Nobel laureate Steven Weinberg has suggested that if the multiverse is true, “the hope of finding a rational explanation for the precise values of quark masses and other constants of the standard model that we observe in our Big Bang is doomed, for their values would be an accident of the particular part of the multiverse in which we live.”[9]

The idea that the properties of our universe are an accident and come from a theory that allows a multiverse of other possibilities is hard to reconcile[according to whom?] with the fact that the universe is extraordinarily simple (uniform and flat) on large scales and that elementary particles appear to be described by simple symmetries and interactions. Also, the accidental concept cannot be falsified by an experiment since any future experiments can be viewed as yet other accidental aspects.

In ekpyrotic and cyclic models, smoothing and flattening occurs during a period of slow contraction, so quantum fluctuations are not inflated and cannot produce a multiverse. As a result, the ekpyrotic and cyclic models predict simple physical properties that are consistent with current experimental evidence without producing a multiverse. This makes these models valuable[peacock term].

See alsoEdit

Notes and referencesEdit

  1. ^ ""ekpyrotic"". American Heritage Dictionary. Retrieved October 30, 2016.
  2. ^ Khoury, Justin; Ovrut, Burt A.; Steinhardt, Paul J.; Turok, Neil. "The Ekpyrotic Universe: Colliding Branes and the Origin of the Hot Big Bang". Phys.Rev.D64:123522,2001. arXiv:hep-th/0103239v3. doi:10.1103/PhysRevD.64.123522.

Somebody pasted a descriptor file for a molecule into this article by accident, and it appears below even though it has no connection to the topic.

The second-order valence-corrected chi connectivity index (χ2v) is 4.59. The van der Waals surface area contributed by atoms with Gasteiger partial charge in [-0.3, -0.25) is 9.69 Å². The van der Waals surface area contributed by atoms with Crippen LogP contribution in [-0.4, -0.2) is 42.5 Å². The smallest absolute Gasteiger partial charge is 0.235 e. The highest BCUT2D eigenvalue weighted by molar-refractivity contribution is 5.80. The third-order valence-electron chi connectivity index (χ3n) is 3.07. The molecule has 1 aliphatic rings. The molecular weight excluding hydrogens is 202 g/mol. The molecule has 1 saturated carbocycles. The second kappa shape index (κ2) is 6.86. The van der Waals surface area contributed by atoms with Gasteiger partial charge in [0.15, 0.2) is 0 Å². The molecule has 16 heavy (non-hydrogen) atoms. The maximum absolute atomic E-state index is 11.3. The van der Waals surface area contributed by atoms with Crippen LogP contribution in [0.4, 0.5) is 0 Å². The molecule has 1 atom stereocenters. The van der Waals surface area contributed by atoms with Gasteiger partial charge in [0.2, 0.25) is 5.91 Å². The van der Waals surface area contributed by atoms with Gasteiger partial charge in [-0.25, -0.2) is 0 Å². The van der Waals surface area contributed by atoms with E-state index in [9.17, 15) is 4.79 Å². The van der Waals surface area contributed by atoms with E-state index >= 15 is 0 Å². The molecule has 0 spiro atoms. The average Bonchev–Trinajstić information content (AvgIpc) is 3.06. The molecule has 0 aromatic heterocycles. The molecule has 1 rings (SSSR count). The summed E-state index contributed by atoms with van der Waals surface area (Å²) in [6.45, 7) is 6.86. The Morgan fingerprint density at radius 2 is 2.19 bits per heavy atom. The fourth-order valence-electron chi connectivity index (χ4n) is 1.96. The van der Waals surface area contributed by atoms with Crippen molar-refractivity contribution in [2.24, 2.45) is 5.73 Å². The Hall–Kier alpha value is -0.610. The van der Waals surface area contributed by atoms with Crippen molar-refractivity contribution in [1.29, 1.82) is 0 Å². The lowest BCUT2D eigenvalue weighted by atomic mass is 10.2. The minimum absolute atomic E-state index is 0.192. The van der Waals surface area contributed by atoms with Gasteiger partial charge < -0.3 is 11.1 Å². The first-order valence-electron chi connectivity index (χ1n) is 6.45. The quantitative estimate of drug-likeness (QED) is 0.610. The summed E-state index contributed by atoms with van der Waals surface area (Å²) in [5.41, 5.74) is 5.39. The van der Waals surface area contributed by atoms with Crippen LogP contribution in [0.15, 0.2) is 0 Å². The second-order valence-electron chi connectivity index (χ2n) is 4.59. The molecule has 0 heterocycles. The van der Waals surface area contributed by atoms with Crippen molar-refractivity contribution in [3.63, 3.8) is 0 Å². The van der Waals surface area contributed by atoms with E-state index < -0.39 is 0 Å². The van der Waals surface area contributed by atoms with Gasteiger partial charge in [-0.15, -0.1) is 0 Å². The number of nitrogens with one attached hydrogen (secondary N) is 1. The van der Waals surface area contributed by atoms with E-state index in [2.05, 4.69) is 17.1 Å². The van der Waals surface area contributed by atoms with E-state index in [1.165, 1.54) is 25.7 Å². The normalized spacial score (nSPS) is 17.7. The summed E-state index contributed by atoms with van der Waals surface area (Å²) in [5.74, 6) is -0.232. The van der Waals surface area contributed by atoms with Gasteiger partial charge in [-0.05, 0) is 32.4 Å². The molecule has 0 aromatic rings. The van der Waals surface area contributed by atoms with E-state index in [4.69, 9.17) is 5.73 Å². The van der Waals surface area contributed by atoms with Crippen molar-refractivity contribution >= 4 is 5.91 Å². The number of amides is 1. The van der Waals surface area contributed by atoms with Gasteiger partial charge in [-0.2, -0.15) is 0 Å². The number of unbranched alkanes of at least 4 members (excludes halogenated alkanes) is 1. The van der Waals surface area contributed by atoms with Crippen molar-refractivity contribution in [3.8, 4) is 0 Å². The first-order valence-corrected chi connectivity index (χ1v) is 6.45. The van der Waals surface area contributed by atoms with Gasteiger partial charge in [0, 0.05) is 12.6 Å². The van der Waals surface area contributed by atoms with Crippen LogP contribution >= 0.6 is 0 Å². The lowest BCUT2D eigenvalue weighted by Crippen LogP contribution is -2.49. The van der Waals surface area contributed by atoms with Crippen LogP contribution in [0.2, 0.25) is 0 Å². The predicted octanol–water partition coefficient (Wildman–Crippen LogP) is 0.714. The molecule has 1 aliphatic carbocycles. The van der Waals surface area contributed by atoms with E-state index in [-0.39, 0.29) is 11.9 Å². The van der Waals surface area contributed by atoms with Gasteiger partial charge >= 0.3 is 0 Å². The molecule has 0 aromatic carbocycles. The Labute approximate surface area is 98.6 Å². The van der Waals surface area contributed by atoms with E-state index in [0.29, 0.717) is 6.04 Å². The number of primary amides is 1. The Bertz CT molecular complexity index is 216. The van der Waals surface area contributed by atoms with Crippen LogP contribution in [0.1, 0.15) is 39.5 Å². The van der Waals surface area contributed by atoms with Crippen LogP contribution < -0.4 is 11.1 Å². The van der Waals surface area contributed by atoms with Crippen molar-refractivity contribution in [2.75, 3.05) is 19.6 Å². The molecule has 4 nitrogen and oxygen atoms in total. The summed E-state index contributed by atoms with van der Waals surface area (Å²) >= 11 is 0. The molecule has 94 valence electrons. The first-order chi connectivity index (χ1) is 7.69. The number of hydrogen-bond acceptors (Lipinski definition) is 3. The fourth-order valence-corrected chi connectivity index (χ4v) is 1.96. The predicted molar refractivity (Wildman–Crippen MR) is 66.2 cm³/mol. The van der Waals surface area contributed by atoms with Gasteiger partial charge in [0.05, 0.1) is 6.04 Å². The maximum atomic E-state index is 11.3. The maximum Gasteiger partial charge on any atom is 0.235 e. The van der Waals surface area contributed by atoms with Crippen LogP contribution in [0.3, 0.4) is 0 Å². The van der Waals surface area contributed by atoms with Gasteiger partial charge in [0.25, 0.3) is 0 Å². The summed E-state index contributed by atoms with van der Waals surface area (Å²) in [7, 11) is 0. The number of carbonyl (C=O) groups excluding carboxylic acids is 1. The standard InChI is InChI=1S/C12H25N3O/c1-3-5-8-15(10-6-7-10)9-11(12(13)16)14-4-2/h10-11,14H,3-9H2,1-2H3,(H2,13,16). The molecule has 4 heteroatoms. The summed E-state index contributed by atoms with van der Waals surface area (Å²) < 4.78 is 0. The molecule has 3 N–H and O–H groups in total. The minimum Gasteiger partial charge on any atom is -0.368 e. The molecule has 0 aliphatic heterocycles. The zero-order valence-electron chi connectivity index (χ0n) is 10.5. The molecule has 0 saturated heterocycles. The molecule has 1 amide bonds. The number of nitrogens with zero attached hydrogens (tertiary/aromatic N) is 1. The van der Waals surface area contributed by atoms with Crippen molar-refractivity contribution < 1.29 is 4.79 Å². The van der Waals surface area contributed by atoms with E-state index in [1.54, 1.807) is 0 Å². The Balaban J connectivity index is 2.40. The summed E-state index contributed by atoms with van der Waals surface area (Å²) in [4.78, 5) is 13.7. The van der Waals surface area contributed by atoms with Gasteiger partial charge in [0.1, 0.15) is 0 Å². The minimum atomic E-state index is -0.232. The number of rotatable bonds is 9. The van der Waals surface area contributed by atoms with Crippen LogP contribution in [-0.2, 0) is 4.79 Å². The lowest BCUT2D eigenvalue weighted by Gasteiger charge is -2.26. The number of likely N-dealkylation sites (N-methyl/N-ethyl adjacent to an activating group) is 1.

3. ^ 'The dissolution of the universe into fire'. In Stoic philosophy, ekpyrosis, all-engulfing cosmic fire, represents the contractive phase of eternally-recurring destruction and re-creation. On "ekpyrosis" see generally Michael Lapidge, 'Stoic Cosmology,' in John M. Rist, The Stoics, Cambridge University Press, 1978, pp. 161–186, pp. 180–184.
  4. ^ Steinhardt, P. J.; Turok, N. (2002-04-25). "A Cyclic Model of the Universe". Science. 296 (5572): 1436–1439. arXiv:hep-th/0111030. Bibcode:2002Sci...296.1436S. doi:10.1126/science.1070462. PMID 11976408.
  5. ^ Marfatia, Danny; Lee, Hye-Sung; Barger, V. (2003-02-18). "WMAP and Inflation". doi:10.1016/S0370-2693(03)00757-3.
  6. ^ Veneziano, G. (1998-02-09). "A Simple/Short Introduction to Pre-Big-Bang Physics/Cosmology".
  7. ^ Ovrut, Burt A.; Khoury, Justin; Buchbinder, Evgeny I. (2007-10-26). "Non-Gaussianities in New Ekpyrotic Cosmology". doi:10.1103/PhysRevLett.100.171302.
  8. ^ Juvela, M.; Jones, W. C.; Jaffe, T. R.; Jaffe, A. H.; Huffenberger, K. M.; Hovest, W.; Hornstrup, A.; Holmes, W. A.; Hobson, M. (2013-03-20). "Planck 2013 Results. XXIV. Constraints on primordial non-Gaussianity". doi:10.1051/0004-6361/201321554.
  9. ^ Weinberg, Steven (November 20, 2007). "Physics: What we do and don't know". The New York Review of Books.

Further readingEdit